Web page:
import tweepy from tweepy import OAuthHandler consumer_key = 'YOUR-CONSUMER-KEY' consumer_secret = 'YOUR-CONSUMER-SECRET' access_token = 'YOUR-ACCESS-TOKEN' access_secret = 'YOUR-ACCESS-SECRET' auth = OAuthHandler(consumer_key, consumer_secret) auth.set_access_token(access_token, access_secret) api = tweepy.API(auth)
The api variable is now our entry point for most of the operations we can perform with Twitter.
For example, we can read our own timeline (i.e. our Twitter homepage) with:
for status in tweepy.Cursor(api.home_timeline).items(10): # Process a single status print(status.text)
Tweepy provides the convenient Cursor interface to iterate through different types of objects. In the example above we’re using 10 to limit the number of tweets we’re reading, but we can of course access more. The status variable is an instance of the Status() class, a nice wrapper to access the data. The JSON response from the Twitter API is available in the attribute _json (with a leading underscore), which is not the raw JSON string, but a dictionary.
So the code above can be re-written to process/store the JSON:
for status in tweepy.Cursor(api.home_timeline).items(10): # Process a single status process_or_store(status._json)
What if we want to have a list of all our followers? There you go:
for friend in tweepy.Cursor(api.friends).items(): process_or_store(friend._json)
And how about a list of all our tweets? Simple:
for tweet in tweepy.Cursor(api.user_timeline).items(): process_or_store(tweet._json)
In this way we can easily collect tweets (and more) and store them in the original JSON format, fairly easy to convert into different data models depending on our storage (many NoSQL technologies provide some bulk import feature).
The function process_or_store() is a place-holder for your custom implementation. In the simplest form, you could just print out the JSON, one tweet per line:
def process_or_store(tweet): print(json.dumps(tweet))
In case we want to “keep the connection open”, and gather all the upcoming tweets about a particular event, the streaming API is what we need. We need to extend the StreamListener() to customise the way we process the incoming data. A working example that gathers all the new tweets with the #python hashtag:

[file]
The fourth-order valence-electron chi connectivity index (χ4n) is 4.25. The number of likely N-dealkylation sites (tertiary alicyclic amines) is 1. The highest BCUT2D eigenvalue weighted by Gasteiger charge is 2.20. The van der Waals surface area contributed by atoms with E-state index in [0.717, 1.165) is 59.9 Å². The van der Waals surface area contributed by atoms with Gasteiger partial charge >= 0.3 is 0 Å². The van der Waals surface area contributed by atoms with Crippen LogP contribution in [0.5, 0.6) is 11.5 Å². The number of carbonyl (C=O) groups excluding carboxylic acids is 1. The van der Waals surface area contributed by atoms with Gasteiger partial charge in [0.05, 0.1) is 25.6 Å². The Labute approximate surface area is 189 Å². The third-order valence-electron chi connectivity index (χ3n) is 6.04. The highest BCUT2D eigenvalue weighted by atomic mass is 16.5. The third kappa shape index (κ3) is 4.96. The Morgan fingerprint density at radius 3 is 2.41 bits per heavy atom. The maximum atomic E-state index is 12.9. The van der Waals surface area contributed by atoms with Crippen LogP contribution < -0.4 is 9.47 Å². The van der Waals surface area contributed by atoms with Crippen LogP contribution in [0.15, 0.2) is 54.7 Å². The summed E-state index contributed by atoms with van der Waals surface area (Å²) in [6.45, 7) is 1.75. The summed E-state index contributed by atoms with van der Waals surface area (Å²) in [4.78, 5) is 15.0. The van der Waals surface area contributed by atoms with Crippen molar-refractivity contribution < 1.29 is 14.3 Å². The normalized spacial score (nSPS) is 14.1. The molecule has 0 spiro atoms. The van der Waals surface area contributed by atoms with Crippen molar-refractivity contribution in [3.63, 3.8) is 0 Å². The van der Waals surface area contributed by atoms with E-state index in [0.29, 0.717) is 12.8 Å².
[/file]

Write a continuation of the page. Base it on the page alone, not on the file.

from tweepy import Stream from tweepy.streaming import StreamListener class MyListener(StreamListener): def on_data(self, data): try: with open('python.json', 'a') as f: f.write(data) return True except BaseException as e: print("Error on_data: %s" % str(e)) return True def on_error(self, status): print(status) return True twitter_stream = Stream(auth, MyListener()) twitter_stream.filter(track=['#python'])
Depending on the search term, we can gather tons of tweets within a few minutes. This is especially true for live events with a world-wide coverage (World Cups, Super Bowls, Academy Awards, you name it), so keep an eye on the JSON file to understand how fast it grows and consider how many tweets you might need for your tests. The above script will save each tweet on a new line, so you can use the command wc -l python.json from a Unix shell to know how many tweets you’ve gathered.
You can see a minimal working example of the Twitter Stream API in the following Gist:
We have introduced tweepy as a tool to access Twitter data in a fairly easy way with Python. There are different types of data we can collect, with the obvious focus on the “tweet” object.
Once we have collected some data, the possibilities in terms of analytics applications are endless. In the next episodes, we’ll discuss some options.
Table of Contents of this tutorial: